MAC: Mines and Communities

World Bank Creates Poverty in India

Published by MAC on 2004-06-15

World Bank Creates Poverty in India

Xavier Dias, Adhikar

June 2004

Parej June 1st: With the aim of supporting India’s reform and expansion of the coal sector, the World Bank (the Bank or WB henceforth), in 1997, provided finance for expansion at 25 mines of Coal Indian Ltd (CIL). This was done under the Coal Sector Rehabilitation Project (CSRP), approved in September 1997, with an International Bank of Reconstruction and Development (IBRD) loan of over US $ 530million. Parallel with this, another loan was given for the Coal Sector Environmental Social Mitigation Project (CSESMP). This was to assist CIL’s efforts to mitigate the environmental and social impacts of this mining expansion in the 25 mines. It was approved in May 1996, with a loan of US$ 63 million from the International Development Association (IDA)[i]. It was envisaged that, after being tested and revised as necessary during the five-year time period financed by the Bank, CIL would apply its new environmental and social mitigation policies in its 495 mines[ii].

Chotanagpur Adivasi Seva Samiti (CASS) an NGO working among the Project affected Peoples (PAPs) of Parej Coal India Project (Hazaribagh, Jharkhand India) is one of the few Indigenous Organisations in the World to take on the WB when it announced a ombudsman type agency called the Inspection Panel to look into complaints of Indigenous People’s affected by its funding. Playing by the rules set by the World Bank, CASS patiently went through the cumbersome process of getting the Inspection to come to Parej do an inspection and present their Report to the World Bank. The Bank with great reluctance made their own interpretation of this report and gave its recommendations. The recommendations were much criticized the world over. Coal India was supposed to implement these recommendations. One of the recommendations was that the Bank would have to monitor the project and make a six monthly report.

In November 2003 when the Bank Monitoring team visited the PAP’s of Parej they concluded that all 70+ families they managed to interview complained that their suffered a decrease in incomes after being displaced

In a letter dated May 12th 2004 to CASS, the World Bank Country Director (India) calls for a meeting between Coal India Ltd., the World Bank representatives and CASS to discuss the recommendations of the November report which mentioned that the PAPs of Parej have suffered a ‘decrease in income’. The World Bank would like to rectify this, for which it is installing an External Monitoring Panel.

Western Agencies firmly believe that they are the Missionaries of Development that elevates the poor. Their societies pride themselves on good morals and this is a big embarrassment for the Bank. NGO’s working all over the world with PAP’s from Narmada Bachao Andolan to African, Latin American and South Asian Countries had for years been crying hoarse that the World Bank creates poverty. What is common knowledge to the rickshapullers and coolies of Ranchi or Hazaribagh or Bagio city, need a number of mechanisms and processes to be realised by the Bank. They need Inspection Panels, then External Monitoring Panels, then again Investigative panels, then dozens of meetings in Guest Houses of the Mining Companies and country capitals, as the agencies fly down their experts from Washington for these meetings, just to educate themselves on facts that the coolie proletariat in our cities cry about each day. These facts are written on the faces and ribs of PAP’s.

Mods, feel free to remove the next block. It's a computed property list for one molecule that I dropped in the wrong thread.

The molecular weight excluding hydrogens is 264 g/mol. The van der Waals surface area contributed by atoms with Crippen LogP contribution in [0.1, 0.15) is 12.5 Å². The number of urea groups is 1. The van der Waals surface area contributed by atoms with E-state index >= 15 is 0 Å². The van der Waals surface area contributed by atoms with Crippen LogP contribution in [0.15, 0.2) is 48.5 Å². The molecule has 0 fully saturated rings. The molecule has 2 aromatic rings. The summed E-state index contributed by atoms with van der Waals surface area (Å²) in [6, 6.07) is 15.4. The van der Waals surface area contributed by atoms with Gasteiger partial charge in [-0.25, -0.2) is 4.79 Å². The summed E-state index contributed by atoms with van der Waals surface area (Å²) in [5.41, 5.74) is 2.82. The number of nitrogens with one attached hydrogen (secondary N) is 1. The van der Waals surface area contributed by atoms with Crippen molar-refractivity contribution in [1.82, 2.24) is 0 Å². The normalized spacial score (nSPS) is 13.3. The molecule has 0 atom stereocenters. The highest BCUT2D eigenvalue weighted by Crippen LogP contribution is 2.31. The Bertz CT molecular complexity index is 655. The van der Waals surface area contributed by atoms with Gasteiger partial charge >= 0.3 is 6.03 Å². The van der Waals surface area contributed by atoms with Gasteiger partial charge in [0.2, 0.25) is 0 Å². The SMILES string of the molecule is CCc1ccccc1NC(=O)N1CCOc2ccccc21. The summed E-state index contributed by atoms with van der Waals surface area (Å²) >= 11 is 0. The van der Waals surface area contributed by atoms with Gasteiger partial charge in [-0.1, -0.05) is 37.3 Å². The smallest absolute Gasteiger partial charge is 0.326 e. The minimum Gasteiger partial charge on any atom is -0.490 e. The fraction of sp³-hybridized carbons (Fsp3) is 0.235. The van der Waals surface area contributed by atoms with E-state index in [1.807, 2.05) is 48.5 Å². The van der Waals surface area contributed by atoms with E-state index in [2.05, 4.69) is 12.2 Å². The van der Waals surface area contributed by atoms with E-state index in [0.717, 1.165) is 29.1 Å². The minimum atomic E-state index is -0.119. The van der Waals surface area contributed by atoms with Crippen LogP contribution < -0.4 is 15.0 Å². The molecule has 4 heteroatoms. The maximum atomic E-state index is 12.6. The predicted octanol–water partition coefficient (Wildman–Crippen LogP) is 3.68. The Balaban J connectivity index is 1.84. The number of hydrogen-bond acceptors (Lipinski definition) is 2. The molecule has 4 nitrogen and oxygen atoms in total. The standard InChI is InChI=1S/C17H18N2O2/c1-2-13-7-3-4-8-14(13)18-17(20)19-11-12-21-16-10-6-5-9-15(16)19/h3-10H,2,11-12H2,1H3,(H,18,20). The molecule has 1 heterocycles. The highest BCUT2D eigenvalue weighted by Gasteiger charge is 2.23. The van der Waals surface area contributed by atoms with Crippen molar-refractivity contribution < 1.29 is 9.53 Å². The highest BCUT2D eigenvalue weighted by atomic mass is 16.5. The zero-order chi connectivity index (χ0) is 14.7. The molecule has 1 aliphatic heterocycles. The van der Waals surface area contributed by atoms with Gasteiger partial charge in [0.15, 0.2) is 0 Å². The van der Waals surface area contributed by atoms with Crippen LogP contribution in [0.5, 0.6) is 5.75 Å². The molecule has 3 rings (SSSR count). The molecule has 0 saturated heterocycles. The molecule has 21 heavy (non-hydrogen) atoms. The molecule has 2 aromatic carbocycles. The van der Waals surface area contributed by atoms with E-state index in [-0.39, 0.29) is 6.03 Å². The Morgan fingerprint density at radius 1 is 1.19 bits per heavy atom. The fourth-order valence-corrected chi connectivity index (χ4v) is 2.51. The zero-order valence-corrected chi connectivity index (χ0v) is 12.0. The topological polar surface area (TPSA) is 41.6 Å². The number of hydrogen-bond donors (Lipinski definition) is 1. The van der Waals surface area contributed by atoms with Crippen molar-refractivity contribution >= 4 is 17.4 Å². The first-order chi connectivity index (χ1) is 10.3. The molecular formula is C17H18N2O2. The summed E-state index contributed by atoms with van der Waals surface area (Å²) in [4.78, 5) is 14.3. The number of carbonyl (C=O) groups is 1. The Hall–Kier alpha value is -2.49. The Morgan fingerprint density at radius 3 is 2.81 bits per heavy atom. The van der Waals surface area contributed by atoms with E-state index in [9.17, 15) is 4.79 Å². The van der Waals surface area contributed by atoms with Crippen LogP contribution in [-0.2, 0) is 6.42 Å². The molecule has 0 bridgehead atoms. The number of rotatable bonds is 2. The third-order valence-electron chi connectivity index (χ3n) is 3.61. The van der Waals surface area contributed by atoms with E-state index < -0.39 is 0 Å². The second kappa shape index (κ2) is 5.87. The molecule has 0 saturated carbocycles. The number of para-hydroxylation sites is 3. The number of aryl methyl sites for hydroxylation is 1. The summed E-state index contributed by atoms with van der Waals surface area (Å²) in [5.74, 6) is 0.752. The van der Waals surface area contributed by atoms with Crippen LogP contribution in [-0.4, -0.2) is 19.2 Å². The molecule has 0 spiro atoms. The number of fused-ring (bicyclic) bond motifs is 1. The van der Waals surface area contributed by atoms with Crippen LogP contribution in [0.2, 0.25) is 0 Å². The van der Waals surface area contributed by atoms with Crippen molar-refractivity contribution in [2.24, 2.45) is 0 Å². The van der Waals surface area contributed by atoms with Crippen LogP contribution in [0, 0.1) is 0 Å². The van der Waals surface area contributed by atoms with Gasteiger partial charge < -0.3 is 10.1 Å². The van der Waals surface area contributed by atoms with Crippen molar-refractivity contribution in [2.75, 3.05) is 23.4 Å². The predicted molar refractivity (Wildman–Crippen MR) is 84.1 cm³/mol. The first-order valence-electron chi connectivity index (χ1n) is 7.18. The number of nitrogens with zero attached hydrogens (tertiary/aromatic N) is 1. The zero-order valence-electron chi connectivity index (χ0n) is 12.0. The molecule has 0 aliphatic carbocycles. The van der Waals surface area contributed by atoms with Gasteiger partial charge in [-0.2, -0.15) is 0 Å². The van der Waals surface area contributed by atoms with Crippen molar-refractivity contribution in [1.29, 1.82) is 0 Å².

After this drama is over, the 174 PAP’s families of Parej will get some incentives to increase their incomes. This is being done not as a measure of Justice, but as a face-saver for the Bank. The other lakhs of PAP’s of the dozen’s of Coal India Projects and the Big Dam Projects and the projects yet to come, will have to remain content with the fact that all the International Financial Institutions and Corporations that have taken their lands and displaced them are having a sound sleep, morally sure that they are the new Missionaries of Development and Poverty reduction. Unless, of course, if history changes course and the PAP’s find ways of waking them from their slumber.

[i] At the early planning stage, the CSESMP was initially conceived as a component of the CSRP, but in November 1995, the project was split into an environmental and social component, the CSESMP, and an investment component, the CSRP. Progress on mitigation activities was linked to the CSRP through a series of covenants in Schedule 9 of the CSRP loan agreement. This meant that disbursements under the CSRP for any particular mine would be contingent on timely and effective implementation of the mine specific RAPs, EAPs, and IPDPs.

[ii] Due to unsatisfactory performance under the CSRP regarding coal sector reform and financial covenants, as well as unsatisfactory performance in the area of economic rehabilitation under the CSESMP, Management informed the Ministry of Coal and CIL on January 20 2000, that it was moving towards suspension. On July 25 2000 Management cancelled the undisbursed balance of the CSRP Loan. Coal India Ltd. however, decided to continue with mitigation programs started under the CSESMP. On April 20, 2001, it extended the CSESMP closing date for one year June 30, 2002. At the time the extension was granted, about US$24 million was undisbursed. The CSESMP project eventually closed in June 30 2002, with approximately 79% fund utilization.

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